NOTE: Restrictions are in place to limit access to one or more of the files associated with this item. Authorized users must log in to gain access. Non-authorized users do not have access to these files.
Visit the Energy Systems Laboratory Homepage.
Implementation of an Integrated Energy Information System in a Large University Campus
MetadataShow full item record
This paper describes the design, installation and implementation of an integrated energy information system at the central plant, auxiliary utility plants, and selected buildings at the University of New Mexico in Albuquerque. The Comprehensive Integrated Metering and Monitoring System (CIMMS) at the University of New Mexico collects electricity, natural gas, chilled water and steam energy consumption and production data. The CIMMS project was implemented to develop baseline energy consumption measurements and provide the ability to evaluate and improve energy system performance through data analysis and control systems. Prior to implementation of CIMMS, the campus had only two main electric meters and no way to collect detailed steam, chilled water or natural gas consumption data. CIMMS was implemented by Square D in association with New Horizon Technologies and the Energy Systems Laboratory at Texas A&M University. As installed, CIMMS included 28 Square D Power Logic Circuit Monitors with on-board data logging, true RMS metering, ANSI C12.16 revenue accuracy, sag/swell and harmonic power quality analysis and field installable modules for Ethernet, on-board alarming and programmable logic. The system also included six Power Logic Power Meters and System Manager Software (SMS). Another key element of CIMMS is the integration of mechanical metering. Twenty Modicon Momentum Programmable Logic Controllers were networked with the Circuit monitors and collect more than 120 thermal energy data points from utility natural gas meters and campus natural gas, steam and chilled water sub-meters. Square D's SMS is the primary communication and data collection software that is used for integrating MODBUS devices, uploading onboard logs, storing historical data logs and pictorially displaying real-time data. EnerTel® software, developed by eComponents Technology, Inc., overlays the SMS database to create historical data views, load profiles, utility cost estimates and custom reports. The CIMMS software generates numerous automated custom reports including a campus energy balance with electricity, steam and chilled water subsystems, steam and chilled water production and consumption reports and individual facility or building energy production and consumption reports. This paper will focus on the design, installation and implementation challenges associated with a large, state-of-the-art energy information system. Key aspects of CIMMS that will be highlighted in this paper include the following: •Turn-key project ownership •Proven technology (Commercial, Off-the-Shelf) •Industry standard, open system network protocols •Reliance on the existing campus Ethernet TCP/IP backbone fiber optic network •Requirement of 48 hours of on-board data-logging capability at the device level to provide security from network disruption •Integration of legacy electronic Watt metering equipment into CIMMS •Extensive data analysis and reporting software requirements •Capability for integration with future building automation system (BAS).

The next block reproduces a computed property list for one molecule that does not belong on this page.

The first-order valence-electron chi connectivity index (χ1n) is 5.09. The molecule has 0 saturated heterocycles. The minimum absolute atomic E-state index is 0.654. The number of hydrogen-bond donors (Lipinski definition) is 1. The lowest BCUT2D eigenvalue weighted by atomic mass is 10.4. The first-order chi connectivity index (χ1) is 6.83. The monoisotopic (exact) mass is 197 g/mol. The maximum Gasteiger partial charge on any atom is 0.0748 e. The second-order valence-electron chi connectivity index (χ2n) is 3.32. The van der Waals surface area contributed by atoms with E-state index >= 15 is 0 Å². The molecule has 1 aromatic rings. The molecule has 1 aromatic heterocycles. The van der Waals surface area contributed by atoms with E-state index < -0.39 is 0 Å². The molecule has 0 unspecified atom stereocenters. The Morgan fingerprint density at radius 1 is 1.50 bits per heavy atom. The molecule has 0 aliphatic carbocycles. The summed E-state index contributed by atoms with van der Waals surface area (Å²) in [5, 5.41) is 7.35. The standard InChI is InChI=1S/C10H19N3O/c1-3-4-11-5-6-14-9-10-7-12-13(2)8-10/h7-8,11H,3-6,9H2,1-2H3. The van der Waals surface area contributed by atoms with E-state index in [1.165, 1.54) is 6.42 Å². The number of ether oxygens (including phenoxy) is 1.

McBride, J. R.; Schuster, L.; Rickey, D. (2003). Implementation of an Integrated Energy Information System in a Large University Campus. Energy Systems Laboratory (http://esl.tamu.edu). Available electronically from